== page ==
People have lost their lives over the hate and negativity that are tied to issues of inclusivity. Others have been so emotionally hurt that their capability to love themselves, let alone understand that God loves them, is greatly diminished. In that one act of solidarity, our youth group reminded me that there is hope that one day soon, people will no longer commit suicide because they hate themselves due to their sexual orientation or gender identity. They gave me hope that soon the CHURCH, will one day wake up and be so possessed by love that we recognize the ways we’ve failed for so long. They gave me hope that healing is coming.

That hope causes me to break out in an ugly cry every time I think of it. I’m proud of our teens. I’m proud to attend a church that has helped foster that love within them. I’m proud that they let me walk with them during these formative years. Love must be the main thing. When love is the main thing, it is difficult to demonize the innate qualities of another person whether you understand them or not. Our youth are leading by example. Will we follow?

I recognize that many may read this and think: I don’t hate members of the LGBTQ community. You can “love the sinner, but hate the sin”. While that mantra sounds logical, it misses something. I believe you can love someone while hating their actions. For instance, you may have a friend that cheats on their significant other. You love your friend, but recognize that what they’ve done is wrong and has hurt someone. The “love the sinner” mantra works in that situation, but fails when discussing issues of LGBTQ inclusion for three reasons.

  1. To characterize one’s sexual orientation or gender identity as “sin” is to denigrate the very core of their being and to demonize their identity. Adultery is an action you can choose to do or not do. Your sexual orientation or gender identity are not. I don’t choose to be attracted to my wife. I just am. I can’t help or change that. I don’t choose to feel like a male. It is how I feel and thus how I identity. Those aren’t choices I make. They are manifestations of my most inner self. When we characterize such manifestations as sin, we are, in effect condemning one’s person-hood rather than their actions. This is immensely damaging and definitely not love.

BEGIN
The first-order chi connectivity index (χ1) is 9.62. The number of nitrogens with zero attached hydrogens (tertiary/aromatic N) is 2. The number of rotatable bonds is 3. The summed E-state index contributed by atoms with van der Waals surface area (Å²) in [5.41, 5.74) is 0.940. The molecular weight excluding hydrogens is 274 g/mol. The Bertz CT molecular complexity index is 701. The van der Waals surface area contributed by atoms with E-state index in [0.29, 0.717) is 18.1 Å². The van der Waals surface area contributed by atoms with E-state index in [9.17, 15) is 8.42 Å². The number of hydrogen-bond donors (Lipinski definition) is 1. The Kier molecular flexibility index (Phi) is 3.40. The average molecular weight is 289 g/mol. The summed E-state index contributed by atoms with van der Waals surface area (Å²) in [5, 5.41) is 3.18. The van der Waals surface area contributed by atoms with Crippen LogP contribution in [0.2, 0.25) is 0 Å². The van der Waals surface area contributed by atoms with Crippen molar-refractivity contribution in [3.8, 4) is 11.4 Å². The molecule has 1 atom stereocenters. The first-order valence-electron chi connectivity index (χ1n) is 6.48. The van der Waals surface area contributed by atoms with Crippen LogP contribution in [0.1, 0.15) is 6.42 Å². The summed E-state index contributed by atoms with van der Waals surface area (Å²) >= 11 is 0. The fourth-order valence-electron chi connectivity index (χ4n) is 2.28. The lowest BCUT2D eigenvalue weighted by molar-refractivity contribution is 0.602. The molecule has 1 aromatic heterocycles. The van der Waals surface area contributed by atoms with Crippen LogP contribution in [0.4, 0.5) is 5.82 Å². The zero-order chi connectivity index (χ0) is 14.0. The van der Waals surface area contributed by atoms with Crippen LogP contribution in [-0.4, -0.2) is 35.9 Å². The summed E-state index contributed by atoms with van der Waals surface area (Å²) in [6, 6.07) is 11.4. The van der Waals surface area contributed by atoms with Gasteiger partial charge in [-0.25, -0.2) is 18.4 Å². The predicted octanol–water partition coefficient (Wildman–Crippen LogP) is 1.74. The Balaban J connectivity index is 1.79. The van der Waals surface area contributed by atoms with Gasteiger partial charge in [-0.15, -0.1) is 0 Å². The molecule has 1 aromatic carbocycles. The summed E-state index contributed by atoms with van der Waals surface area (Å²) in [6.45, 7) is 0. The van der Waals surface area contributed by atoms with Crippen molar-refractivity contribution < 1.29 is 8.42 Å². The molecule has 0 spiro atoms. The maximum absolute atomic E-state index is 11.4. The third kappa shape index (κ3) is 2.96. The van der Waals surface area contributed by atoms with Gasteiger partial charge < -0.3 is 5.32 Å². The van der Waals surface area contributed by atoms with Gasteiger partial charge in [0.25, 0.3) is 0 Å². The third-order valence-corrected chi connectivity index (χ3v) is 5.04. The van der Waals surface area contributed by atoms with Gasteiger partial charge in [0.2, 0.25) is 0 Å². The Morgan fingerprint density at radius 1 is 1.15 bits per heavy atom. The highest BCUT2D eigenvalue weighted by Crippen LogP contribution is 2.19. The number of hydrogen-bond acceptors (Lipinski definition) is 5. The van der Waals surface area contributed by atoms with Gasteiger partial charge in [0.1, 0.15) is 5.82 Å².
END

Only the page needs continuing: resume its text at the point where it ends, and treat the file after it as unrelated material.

2. A sin, as I understand it, is something that brings harm, or the potential for harm, to oneself or another person. It is a useful construct that helps people build/maintain healthy relationships in order to foster whole communities. Adultery may be classified as wrong or sinful because it causes harm to someone. Theft, likewise, may be classified as sinful because it has the potential to cause harm. It is an emotional harm that is triggered at the loss of one’s property, or the loss of one’s sense of security. One’s sexual orientation or gender identity do not cause harm to others or oneself. On what grounds then should any sexual orientation or gender identity be labeled wrong/sinful?
  3. For those that wish to fall back on using the Bible, and a particular translation/interpretation of certain biblical texts, to classify the sexual orientation and gender identity as sins, I’d encourage you to recall the example the gospels show Jesus setting. Whenever tradition or Jewish law contradicted God’s intentions (love), Jesus offered an expanded understanding or interpretation. We aren’t bound by our previous understandings or revelation. If the spirit of God is alive among us, then surely that spirit is working to expand our hearts and minds so that we align more perfectly with the way of love.

There is still much that I am learning about the LGBTQ community, so if I’ve missed or misunderstood something, I hope you’ll correct me, so that I can continue to grow in love. Love must be the main thing. Our youth are leading by example. Will we follow?

History, Heritage and Blackness

The pain of those who first carried my melanin speaks to me as a symphony of hurt.
The stories of those who have gone before draw me deeper.
History calls to me and heritage beckons.

History and heritage are asking one question. It is a question I thought I had dispensed some time ago. A question I once entertained due to insecurities and uncertainties has returned without that same baggage. The question which history and heritage are calling forth is this…

Dare I say I’m Black?

Such a simple question on its face, yet it is not now nor has it ever been a simple question for me. What makes one black? That, my reader, is a question for you. When do you decide whether or not someone is black?